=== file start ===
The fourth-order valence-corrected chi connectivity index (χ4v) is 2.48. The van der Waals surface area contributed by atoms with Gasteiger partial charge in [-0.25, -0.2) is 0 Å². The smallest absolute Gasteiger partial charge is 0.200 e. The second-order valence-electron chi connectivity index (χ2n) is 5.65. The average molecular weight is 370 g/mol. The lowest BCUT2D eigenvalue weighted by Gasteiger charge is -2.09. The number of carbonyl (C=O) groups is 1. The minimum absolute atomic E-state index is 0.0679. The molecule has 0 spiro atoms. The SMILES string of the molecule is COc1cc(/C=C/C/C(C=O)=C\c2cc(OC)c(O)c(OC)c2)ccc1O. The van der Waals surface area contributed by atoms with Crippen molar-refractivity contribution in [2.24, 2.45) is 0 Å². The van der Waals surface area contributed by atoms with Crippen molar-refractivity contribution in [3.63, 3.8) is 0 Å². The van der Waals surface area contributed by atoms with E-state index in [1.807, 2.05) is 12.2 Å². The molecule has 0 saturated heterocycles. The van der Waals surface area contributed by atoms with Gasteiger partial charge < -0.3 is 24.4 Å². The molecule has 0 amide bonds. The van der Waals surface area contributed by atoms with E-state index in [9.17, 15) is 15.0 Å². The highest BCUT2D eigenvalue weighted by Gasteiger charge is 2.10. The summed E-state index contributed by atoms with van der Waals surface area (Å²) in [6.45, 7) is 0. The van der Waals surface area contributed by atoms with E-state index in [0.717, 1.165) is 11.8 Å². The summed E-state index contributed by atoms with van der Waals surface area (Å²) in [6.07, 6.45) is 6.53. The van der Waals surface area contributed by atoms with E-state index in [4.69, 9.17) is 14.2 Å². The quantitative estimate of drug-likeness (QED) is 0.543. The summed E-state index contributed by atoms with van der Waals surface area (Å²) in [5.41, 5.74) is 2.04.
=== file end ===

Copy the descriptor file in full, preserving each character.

The fourth-order valence-corrected chi connectivity index (χ4v) is 2.48. The van der Waals surface area contributed by atoms with Gasteiger partial charge in [-0.25, -0.2) is 0 Å². The smallest absolute Gasteiger partial charge is 0.200 e. The second-order valence-electron chi connectivity index (χ2n) is 5.65. The average molecular weight is 370 g/mol. The lowest BCUT2D eigenvalue weighted by Gasteiger charge is -2.09. The number of carbonyl (C=O) groups is 1. The minimum absolute atomic E-state index is 0.0679. The molecule has 0 spiro atoms. The SMILES string of the molecule is COc1cc(/C=C/C/C(C=O)=C\c2cc(OC)c(O)c(OC)c2)ccc1O. The van der Waals surface area contributed by atoms with Crippen molar-refractivity contribution in [2.24, 2.45) is 0 Å². The van der Waals surface area contributed by atoms with Crippen molar-refractivity contribution in [3.63, 3.8) is 0 Å². The van der Waals surface area contributed by atoms with E-state index in [1.807, 2.05) is 12.2 Å². The molecule has 0 saturated heterocycles. The van der Waals surface area contributed by atoms with Gasteiger partial charge < -0.3 is 24.4 Å². The molecule has 0 amide bonds. The van der Waals surface area contributed by atoms with E-state index in [9.17, 15) is 15.0 Å². The highest BCUT2D eigenvalue weighted by Gasteiger charge is 2.10. The summed E-state index contributed by atoms with van der Waals surface area (Å²) in [6.45, 7) is 0. The van der Waals surface area contributed by atoms with E-state index in [0.717, 1.165) is 11.8 Å². The summed E-state index contributed by atoms with van der Waals surface area (Å²) in [6.07, 6.45) is 6.53. The van der Waals surface area contributed by atoms with E-state index in [4.69, 9.17) is 14.2 Å². The quantitative estimate of drug-likeness (QED) is 0.543. The summed E-state index contributed by atoms with van der Waals surface area (Å²) in [5.41, 5.74) is 2.04.